Tuesday, December 2, 2014

Dropping Oil Prices And Iraq’s Budget Woes


The sudden decline in world petroleum prices is proving a daunting challenge for Iraq. The country was never able to pass the 2014 budget due to the political maneuverings of Prime Minister Nouri al-Maliki before the national elections and then due to all the time it took to put together Premier Haider Abadi’s new government. Now with oil prices collapsing Baghdad has decided to draw up a new draft budget leading to another delay.

Iraq is one of the most oil dependent countries in the world, so when prices recently collapsed the country was put into a bind. In October for example, the Oil Ministry exported an average of 2.432 million barrels a day, which was just around the yearly average of 2.472 million, but down from September’s 2.542. The problem was prices dropped from $102.27 per barrel in July to $97.44 in August, $90.76 in September and then $81.12 in October. That meant in that last month the nation earned $6.12 billion, the lowest since February 2011’s $6.064 billion. It also brought down 2014’s average to $98.13 per barrel the first time it has been below $100 for several years.

Iraq Oil Exports And Profits 2011-2014
Month
Avg.
Exports
(Mil/
Bar/
Day)
Avg. Price Per Barrel
Revenue (Bill)
Jan. 11
2.16
$90.78
$6.082
Feb.
2.20
$98.44
$6.064
Mar.
2.15
$107.13
$7.167
Apr.
2.14
$114.26
$7.342
May
2.22
$108
$7.47
Jun.
2.27
$105.17
$7.173
Jul.
2.16
$108.79
$7.311
Aug.
2.18
$104.91
$7.124
Sep.
2.10
$104.89
$6.619
Oct.
2.08
$104.04
$6.742
Nov.
2.13
$106.59
$6.833
Dec.
2.14
$106.18
$7.061
2011 Avg.
2.16
$105.00
$6.913
Jan. 12
2.10
$109.08
$7.123
Feb.
2.01
$112.92
$6.595
Mar.
2.31
$117.99
$8.472
Apr.
2.50
$116.79
$8.795
May
2.45
$103.03
$8
Jun.
2.40
$90.09
$6.453
Jul.
2.51
$97.14
$7.577
Aug.
2.56
$106.22
$8.445
Sep.
2.59
$107.59
$8.371
Oct.
2.62
$105.51
$8.578
Nov.
2.62
$104.32
$8.200
Dec.
2.34
$103.72
$7.551
2012
Avg.
2.41
$106.20
$7.846
Jan. 13
2.35
$104.92
$7.672
Feb.
2.53
$107.66
$7.644
Mar.
2.41
$103.76
$7.772
Apr.
2.62
$98.70
$7.764
May
2.48
$97.23
$7.477
Jun.
2.32
$97.40
$6.799
Jul.
2.32
$101.00
$7.272
Aug.
2.57
$104.45
$8.356
Sep.
2.07
$104.87
$6.511
Oct.
2.25
$102.57
$7.160
Nov.
2.381
$102.57
$7.324
Dec.
2.341
$102.89
$7.470
2013 Avg.
2.386
$102.33
$7.435
Jan. 14
2.228
$102.37
$7.074
Feb
2.799
$102.05
$8.001
Mar
2.396
$101.03
$7.507
Apr
2.509
$100.69
$7.582
May
2.582
$100.69
$8.077
Jun
2.423
$102.96
$7.470
Jul
2.442
$102.27
$7.742
Aug
2.375
$97.44
$7.172
Sep
2.542
$90.76
$6.916
Oct
2.432
$81.12
$6.120
2014 Avg.
2.472
$98.13
$7.373

This has thrown the whole budget drafting process into chaos. To begin with the government was facing a huge deficit that could be as high as $65 billion. That meant the cabinet and parliament had to drastically cut spending, which had ballooned in recent years, as well as find an appropriate oil price to base the 2015 budget upon. The latter has been drastically revised in just the last few days. On November 27 Oil Minister Adel Abdul Mahdi said that the government would use $80 per barrel. Two days later the cabinet was thinking of anywhere from $64-$70 a barrel, while Finance Minister Hoshyar Zebari said that the total budget would be around $100 billion. Finally, on November 30 Premier Abadi let it be known that with falling oil prices the cabinet would have to draw up an entire new draft budget. The entire process has been plagued by problems from the beginning. Maliki stopped the 2014 budget from being passed so that he could use it against his opponents in that year’s election. Then it took several months for the new government to be formed. It quickly became apparent that the 2014 budget had to be scrapped and attention paid to 2015 instead. Things didn’t go any smoother however as parliament continually said they would bring a draft bill to the table, only to postpone it to another time. Then oil prices collapsed, and things had to start all over again.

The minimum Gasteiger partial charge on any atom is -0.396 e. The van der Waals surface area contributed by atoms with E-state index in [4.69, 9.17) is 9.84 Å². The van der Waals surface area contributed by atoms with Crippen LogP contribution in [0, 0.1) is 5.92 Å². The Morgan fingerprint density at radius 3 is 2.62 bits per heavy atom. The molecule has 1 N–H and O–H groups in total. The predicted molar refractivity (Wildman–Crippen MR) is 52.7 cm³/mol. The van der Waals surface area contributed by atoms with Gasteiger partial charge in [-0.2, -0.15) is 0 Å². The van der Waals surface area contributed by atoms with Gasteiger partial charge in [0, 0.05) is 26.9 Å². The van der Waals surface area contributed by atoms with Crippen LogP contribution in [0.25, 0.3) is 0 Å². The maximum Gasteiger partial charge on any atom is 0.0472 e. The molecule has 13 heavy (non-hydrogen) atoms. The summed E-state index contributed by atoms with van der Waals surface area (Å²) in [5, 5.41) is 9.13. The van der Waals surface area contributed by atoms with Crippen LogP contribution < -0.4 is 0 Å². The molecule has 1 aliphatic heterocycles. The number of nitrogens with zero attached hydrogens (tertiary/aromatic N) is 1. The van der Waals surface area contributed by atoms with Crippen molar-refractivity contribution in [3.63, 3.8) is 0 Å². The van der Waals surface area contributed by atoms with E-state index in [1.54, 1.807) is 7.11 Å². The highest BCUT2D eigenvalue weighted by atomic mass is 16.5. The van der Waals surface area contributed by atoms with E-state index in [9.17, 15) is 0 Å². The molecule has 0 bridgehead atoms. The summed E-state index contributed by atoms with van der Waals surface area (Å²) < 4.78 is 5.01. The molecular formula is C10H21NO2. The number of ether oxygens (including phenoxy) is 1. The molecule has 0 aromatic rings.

The last several years Iraq has benefited from high petroleum prices, but that has now come to an end. Oil production has climbed slowly, and has even gone up this year despite the loss of the Kirkuk pipeline to the insurgency, while prices stayed above $100 per barrel for three years. As a result, Baghdad has passed larger and larger budgets each year. Now it has to deal with austerity as Maliki used up much of the country’s reserves to deal with the security crisis and oil prices are collapsing. That has thrown the entire drafting process out of whack resulting in delay after delay after delay. It’s unclear when a budget will actually be presented to parliament. That actually makes the current situation in line with previous budgets that have regularly been passed late. The questions now are when it becomes a reality will it be based upon realistic predictions about the country’s revenue or will it lead to a huge new deficit as many predict. If handled incorrectly this could create to a brand new foreign debt, which was largely taken care of after 2003.

SOURCES

Al Mada, “The new budget: 35.7 trillion for the army .. not all functions appreciated Minister,” 11/29/14

Ministry of Oil, “Iraq Crude Oil Exports – October 2014,” 10/25/14

New Sabah, “$ 6 billion in oil revenues last October,” 11/2/14

Radio Free Europe/Radio Liberty, “Iraqi PM Says Low Oil Prices Ruined 2015 Budget,” 11/30/14

Al Rayy, “Cabinet re-pricing of oil in the budget to $ 64 or less to cover the deficit,” 11/29/14

Reuters, “UPDATE 1-Iraq expects 2015 budget based on $80 per barrel oil price – minister,” 11/27/14

Shafaq News, “Parliament agrees to cancel 2014 budget and transfers employment grades and salar scale for 2015,” 11/5/14

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